President Joe Biden released on Thursday his proposed budget for Fiscal Year 2024, and it includes a 15 percent increase in funding for the Internal Revenue Service, Breitbart reported.
That boost in funding comes on top of the additional nearly $80 billion over 10 years that was already allocated to the IRS in the so-called Inflation Reduction Act of 2022 and more than replaces the several hundred million in taxpayer dollars that Republicans had stripped from the agency's coffers in the end-of-year government funding bill.
According to a White House "fact sheet" released on Thursday, the funding for the IRS in President Biden's proposed budget is intended to be used to crack down on "high-income individuals and corporations who too often avoided paying their lawfully owed taxes" while also improving service for taxpayers more generally.
"The funding will allow the IRS to modernize IT infrastructure, administer new energy tax credits, and rebuild the administrative capacity of the agency," the White House stated.
The fact sheet added, "To realize these goals and ensure that taxpayers receive the highest quality customer service and that all Americans are treated fairly by the U.S. tax system, the Budget provides a total of $14.1 billion for the IRS, $1.8 billion, or 15 percent, above the 2023 enacted level."
According to The Hill, President Biden's proposed budget for FY2024 weighs in at $6.8 trillion, which is substantially higher than the estimated $4.9 trillion in revenue that was received by the federal government in 2022.
That obviously means that there will be a significant deficit, but in an effort to minimize that gap between revenue and expenditures, Biden has put forward a number of tax hike proposals, including a rollback of certain provisions within the 2017 tax cuts under former President Donald Trump.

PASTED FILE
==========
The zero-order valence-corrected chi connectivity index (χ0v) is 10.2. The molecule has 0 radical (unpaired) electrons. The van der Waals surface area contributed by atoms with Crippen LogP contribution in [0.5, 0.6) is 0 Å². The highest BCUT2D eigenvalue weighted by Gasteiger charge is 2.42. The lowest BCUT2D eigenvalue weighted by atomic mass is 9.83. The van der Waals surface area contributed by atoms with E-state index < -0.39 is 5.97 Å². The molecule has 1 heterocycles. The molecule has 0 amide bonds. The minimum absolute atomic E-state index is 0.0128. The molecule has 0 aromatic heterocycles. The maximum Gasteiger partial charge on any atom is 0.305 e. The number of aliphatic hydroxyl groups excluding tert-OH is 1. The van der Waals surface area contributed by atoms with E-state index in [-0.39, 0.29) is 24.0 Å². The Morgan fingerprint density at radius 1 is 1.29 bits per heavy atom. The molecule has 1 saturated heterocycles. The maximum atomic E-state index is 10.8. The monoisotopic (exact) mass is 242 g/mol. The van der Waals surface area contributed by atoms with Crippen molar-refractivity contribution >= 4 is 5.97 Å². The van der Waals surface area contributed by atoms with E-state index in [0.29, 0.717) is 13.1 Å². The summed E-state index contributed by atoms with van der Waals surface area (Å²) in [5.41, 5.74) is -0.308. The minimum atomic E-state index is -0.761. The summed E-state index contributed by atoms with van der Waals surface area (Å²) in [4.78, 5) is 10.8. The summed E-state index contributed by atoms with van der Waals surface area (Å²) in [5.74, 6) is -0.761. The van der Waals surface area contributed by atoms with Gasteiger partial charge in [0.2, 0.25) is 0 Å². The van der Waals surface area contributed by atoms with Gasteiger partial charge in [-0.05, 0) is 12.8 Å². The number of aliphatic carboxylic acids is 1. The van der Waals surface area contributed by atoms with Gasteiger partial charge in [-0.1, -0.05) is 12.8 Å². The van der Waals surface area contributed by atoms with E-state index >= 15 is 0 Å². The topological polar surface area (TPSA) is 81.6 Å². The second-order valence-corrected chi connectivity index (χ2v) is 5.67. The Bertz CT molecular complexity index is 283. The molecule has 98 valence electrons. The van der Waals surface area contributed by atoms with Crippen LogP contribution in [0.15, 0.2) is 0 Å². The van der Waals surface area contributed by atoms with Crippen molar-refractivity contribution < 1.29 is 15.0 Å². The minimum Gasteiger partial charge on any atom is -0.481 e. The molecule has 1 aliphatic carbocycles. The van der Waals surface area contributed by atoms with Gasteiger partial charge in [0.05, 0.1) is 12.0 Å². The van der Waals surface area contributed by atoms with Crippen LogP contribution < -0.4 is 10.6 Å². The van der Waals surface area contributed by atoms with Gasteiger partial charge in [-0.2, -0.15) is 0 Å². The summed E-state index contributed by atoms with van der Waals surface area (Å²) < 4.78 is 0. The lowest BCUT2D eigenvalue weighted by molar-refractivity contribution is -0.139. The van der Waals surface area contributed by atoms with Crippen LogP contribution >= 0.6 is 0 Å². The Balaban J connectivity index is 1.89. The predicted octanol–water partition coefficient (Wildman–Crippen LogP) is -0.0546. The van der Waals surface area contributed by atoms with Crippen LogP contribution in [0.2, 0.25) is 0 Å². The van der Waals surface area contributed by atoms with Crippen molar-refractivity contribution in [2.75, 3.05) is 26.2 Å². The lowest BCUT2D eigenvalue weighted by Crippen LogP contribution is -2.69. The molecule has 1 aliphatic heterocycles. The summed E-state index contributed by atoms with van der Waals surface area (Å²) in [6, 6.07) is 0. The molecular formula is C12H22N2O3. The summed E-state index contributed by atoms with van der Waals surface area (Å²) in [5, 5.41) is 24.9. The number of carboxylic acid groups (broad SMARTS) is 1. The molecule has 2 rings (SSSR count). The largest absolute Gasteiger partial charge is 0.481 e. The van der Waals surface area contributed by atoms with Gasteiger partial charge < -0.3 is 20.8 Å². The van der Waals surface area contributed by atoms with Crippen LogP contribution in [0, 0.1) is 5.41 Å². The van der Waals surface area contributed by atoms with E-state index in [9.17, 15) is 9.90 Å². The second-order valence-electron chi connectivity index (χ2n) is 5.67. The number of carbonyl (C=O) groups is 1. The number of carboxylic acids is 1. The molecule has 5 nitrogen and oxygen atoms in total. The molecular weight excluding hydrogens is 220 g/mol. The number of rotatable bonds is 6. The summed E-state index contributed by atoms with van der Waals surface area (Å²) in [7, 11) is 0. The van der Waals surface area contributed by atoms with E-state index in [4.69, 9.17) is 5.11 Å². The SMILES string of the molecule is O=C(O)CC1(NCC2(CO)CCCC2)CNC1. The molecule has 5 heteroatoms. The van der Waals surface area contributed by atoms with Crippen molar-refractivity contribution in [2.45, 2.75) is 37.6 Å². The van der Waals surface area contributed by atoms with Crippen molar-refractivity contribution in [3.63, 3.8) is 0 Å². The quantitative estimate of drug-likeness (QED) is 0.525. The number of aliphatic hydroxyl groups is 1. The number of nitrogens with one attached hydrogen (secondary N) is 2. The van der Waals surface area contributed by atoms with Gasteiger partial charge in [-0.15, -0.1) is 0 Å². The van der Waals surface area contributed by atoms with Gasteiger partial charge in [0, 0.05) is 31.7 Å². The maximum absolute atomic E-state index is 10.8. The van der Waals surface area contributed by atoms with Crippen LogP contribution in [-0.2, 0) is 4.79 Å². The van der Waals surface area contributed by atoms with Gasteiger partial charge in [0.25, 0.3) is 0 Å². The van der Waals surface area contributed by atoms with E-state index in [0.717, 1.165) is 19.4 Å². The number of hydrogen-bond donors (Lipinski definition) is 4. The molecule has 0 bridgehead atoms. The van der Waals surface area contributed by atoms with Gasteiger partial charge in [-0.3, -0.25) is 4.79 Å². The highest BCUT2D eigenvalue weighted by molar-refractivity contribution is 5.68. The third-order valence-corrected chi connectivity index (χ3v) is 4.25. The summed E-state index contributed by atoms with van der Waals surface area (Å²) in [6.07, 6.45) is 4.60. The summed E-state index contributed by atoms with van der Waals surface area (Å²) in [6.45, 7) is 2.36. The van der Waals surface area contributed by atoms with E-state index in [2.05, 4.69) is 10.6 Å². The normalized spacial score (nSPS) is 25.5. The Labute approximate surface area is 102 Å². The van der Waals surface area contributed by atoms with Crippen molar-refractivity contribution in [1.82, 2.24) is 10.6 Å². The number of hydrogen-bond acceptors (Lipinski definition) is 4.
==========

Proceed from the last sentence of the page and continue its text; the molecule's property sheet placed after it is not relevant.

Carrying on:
It also includes a so-called "billionaire" tax that would impose a minimum 25 percent levy on Americans with total wealth in excess of $100 million. It would also raise the corporate tax rate to 28 percent from 21 percent, increase taxes on foreign earnings, and roughly quadruple the tax on corporate stock buybacks, as well as impose a special tax on "earned and unearned income above $400,000" that would ostensibly be used solely to help maintain the solvency of Medicare and help reduce costs for beneficiaries.
Of course, Republicans in the House and Senate stand opposed to any tax hikes, arguing instead for substantial spending reductions, and The Hill noted that, like most presidential budget proposals, this latest one from Biden is essentially "dead on arrival" in Congress.
The "dead on arrival" point was made fairly clear in a joint statement released in response to President Biden's budget proposal by House Speaker Kevin McCarthy (R-CA), Majority Leader Steve Scalise (R-LA), Majority Whip Tom Emmer (R-MN), and GOP Conference Chair Elise Stefanik (R-NY).
"President Joe Biden’s budget is a reckless proposal doubling down on the same Far Left spending policies that have led to record inflation and our current debt crisis," the Republican leadership team said.
They pointed out that, per the nonpartisan Congressional Budget Office, the significant deficit spending would increase the national debt to roughly double the size of the entire economy within 30 years and include $10 trillion in interest payments alone within 10 years.
"We must cut wasteful government spending. Our debt is one of the greatest threats to America and the time to address this crisis is now," the GOP leaders said. "Yet, President Biden is proposing out of control spending and delaying debt negotiations, following his pattern of shrugging and ignoring when faced with a crisis."
"Despite the federal government collecting as much in taxes from American families as at any point in our history, federal spending is rising even faster and our debt is soaring, burdening hardworking families across America," they added in conclusion. "This is a spending problem, not a revenue problem. Yet President Biden’s unserious budget proposal includes trillions in new taxes that families will pay directly or through higher costs."